Second, the consumer quest for convenient food mostly leaves the vegetable category struggling. Increasingly, it means that growth in the category will come as a consequence of the creativity of the fresh-cut processing sector. Can they create the items that will turn vegetables from ingredients into foods?
Third, the rising interest in purchasing ready-to-eat or almost-ready-to-eat meals obviously helps take-out at restaurants, the deli counter, and prepared food bars at retail, but how does the produce department thrive in an age when business is shifting? Although one might think that for the grower-shipper, it makes no difference if the produce is sold in the produce department or via the deli or a restaurant, it actually makes quite a bit of difference.
The produce department, and the people who run it, actually care about produce and increasing the sales of produce. In contrast, the food buyers at restaurants or deli generally couldn’t care less if the consumer eats produce or dairy or meat or pasta — losing someone at retail who actually cares about selling our products is a big loss.
Fourth, the idea of “almost homemade” is really another take on the “Hamburger Helper” effect, in which consumers feel good about doing something to create the meal, even if it only takes a minute. The problem is that boosting consumption will probably require more, not less, culinary expertise and intervention, as the key is to use techniques for cooking vegetables that cultures, which did not have access to much protein, used to make produce tasty. Cross-merchandising and marketing with frozen entrees may be successful, but won’t be the sea change we need to boost consumption. Plus, although fresh broccoli alongside a frozen entrée might be a little more upscale, very often that frozen entrée is thrown in the freezer for use on an unpredictable date in the future. Isn’t it likely that the consumer satisfied with a frozen entrée will be just as satisfied with frozen broccoli?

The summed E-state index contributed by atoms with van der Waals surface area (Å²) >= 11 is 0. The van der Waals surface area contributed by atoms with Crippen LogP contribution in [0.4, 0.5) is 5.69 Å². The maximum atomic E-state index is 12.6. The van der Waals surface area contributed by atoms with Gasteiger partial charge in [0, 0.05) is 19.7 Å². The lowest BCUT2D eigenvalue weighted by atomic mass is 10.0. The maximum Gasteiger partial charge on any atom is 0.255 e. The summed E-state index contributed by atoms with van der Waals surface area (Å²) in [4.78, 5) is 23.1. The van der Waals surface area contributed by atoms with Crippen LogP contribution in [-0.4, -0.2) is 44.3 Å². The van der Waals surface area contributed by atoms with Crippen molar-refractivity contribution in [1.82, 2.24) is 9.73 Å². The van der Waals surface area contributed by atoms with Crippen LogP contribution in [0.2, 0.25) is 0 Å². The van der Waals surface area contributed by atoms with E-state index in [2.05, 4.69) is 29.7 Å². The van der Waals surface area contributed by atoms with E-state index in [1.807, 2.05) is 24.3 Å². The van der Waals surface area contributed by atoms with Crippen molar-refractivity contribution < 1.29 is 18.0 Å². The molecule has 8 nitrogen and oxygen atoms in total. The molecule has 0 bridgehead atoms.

Fifth, it is great to see growth in categories such as dips, salsa, juices, etc. — as long as produce is tied with these items. Due to practicalities, happenstance and strategy, it is nice that these products are rung up under produce, but the key is that the consumer must use baby carrots, celery sticks and grape tomatoes with the dips — not chips — and eat a salad — not a cookie — while they sip the juice. If not, regardless of how retail classifies these things, for many growers these ancillary categories are competition.
What is certain is that the consumer is changing, and as the consumer changes, so will retailers. If it is to remain vibrant and strong, and a key differentiator for the retailer, the produce department must evolve as well. pb